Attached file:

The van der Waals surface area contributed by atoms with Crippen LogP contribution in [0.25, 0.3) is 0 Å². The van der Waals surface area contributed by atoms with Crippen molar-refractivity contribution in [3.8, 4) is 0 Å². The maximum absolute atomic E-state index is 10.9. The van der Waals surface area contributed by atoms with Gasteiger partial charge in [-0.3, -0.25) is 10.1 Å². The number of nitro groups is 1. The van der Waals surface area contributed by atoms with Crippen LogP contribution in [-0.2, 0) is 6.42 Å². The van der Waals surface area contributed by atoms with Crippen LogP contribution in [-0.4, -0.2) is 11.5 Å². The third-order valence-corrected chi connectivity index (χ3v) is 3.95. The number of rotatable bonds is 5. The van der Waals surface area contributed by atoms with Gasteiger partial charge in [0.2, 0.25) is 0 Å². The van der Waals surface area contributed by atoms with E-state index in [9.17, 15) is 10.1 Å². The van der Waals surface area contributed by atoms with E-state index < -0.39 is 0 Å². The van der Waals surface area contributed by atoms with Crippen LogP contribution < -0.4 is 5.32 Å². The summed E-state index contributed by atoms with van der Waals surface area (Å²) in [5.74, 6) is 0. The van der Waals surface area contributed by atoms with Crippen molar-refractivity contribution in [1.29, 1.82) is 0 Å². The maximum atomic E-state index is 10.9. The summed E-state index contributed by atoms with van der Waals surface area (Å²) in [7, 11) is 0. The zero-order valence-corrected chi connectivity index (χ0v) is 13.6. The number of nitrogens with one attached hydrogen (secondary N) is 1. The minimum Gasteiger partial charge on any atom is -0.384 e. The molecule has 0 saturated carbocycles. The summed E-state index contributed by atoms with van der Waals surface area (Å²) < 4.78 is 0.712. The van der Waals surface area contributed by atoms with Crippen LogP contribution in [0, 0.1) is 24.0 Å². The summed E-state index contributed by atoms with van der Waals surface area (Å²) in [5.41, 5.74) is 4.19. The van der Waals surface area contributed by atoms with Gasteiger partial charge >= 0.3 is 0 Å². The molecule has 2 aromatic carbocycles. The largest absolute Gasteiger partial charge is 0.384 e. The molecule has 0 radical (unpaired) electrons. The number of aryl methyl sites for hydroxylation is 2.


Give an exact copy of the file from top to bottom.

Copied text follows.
The van der Waals surface area contributed by atoms with Crippen LogP contribution in [0.25, 0.3) is 0 Å². The van der Waals surface area contributed by atoms with Crippen molar-refractivity contribution in [3.8, 4) is 0 Å². The maximum absolute atomic E-state index is 10.9. The van der Waals surface area contributed by atoms with Gasteiger partial charge in [-0.3, -0.25) is 10.1 Å². The number of nitro groups is 1. The van der Waals surface area contributed by atoms with Crippen LogP contribution in [-0.2, 0) is 6.42 Å². The van der Waals surface area contributed by atoms with Crippen LogP contribution in [-0.4, -0.2) is 11.5 Å². The third-order valence-corrected chi connectivity index (χ3v) is 3.95. The number of rotatable bonds is 5. The van der Waals surface area contributed by atoms with Gasteiger partial charge in [0.2, 0.25) is 0 Å². The van der Waals surface area contributed by atoms with E-state index in [9.17, 15) is 10.1 Å². The van der Waals surface area contributed by atoms with E-state index < -0.39 is 0 Å². The van der Waals surface area contributed by atoms with Crippen LogP contribution < -0.4 is 5.32 Å². The summed E-state index contributed by atoms with van der Waals surface area (Å²) in [5.74, 6) is 0. The van der Waals surface area contributed by atoms with Crippen molar-refractivity contribution in [1.29, 1.82) is 0 Å². The maximum atomic E-state index is 10.9. The summed E-state index contributed by atoms with van der Waals surface area (Å²) in [7, 11) is 0. The zero-order valence-corrected chi connectivity index (χ0v) is 13.6. The number of nitrogens with one attached hydrogen (secondary N) is 1. The minimum Gasteiger partial charge on any atom is -0.384 e. The molecule has 0 saturated carbocycles. The summed E-state index contributed by atoms with van der Waals surface area (Å²) < 4.78 is 0.712. The van der Waals surface area contributed by atoms with Crippen LogP contribution in [0, 0.1) is 24.0 Å². The summed E-state index contributed by atoms with van der Waals surface area (Å²) in [5.41, 5.74) is 4.19. The van der Waals surface area contributed by atoms with Gasteiger partial charge >= 0.3 is 0 Å². The molecule has 2 aromatic carbocycles. The largest absolute Gasteiger partial charge is 0.384 e. The molecule has 0 radical (unpaired) electrons. The number of aryl methyl sites for hydroxylation is 2.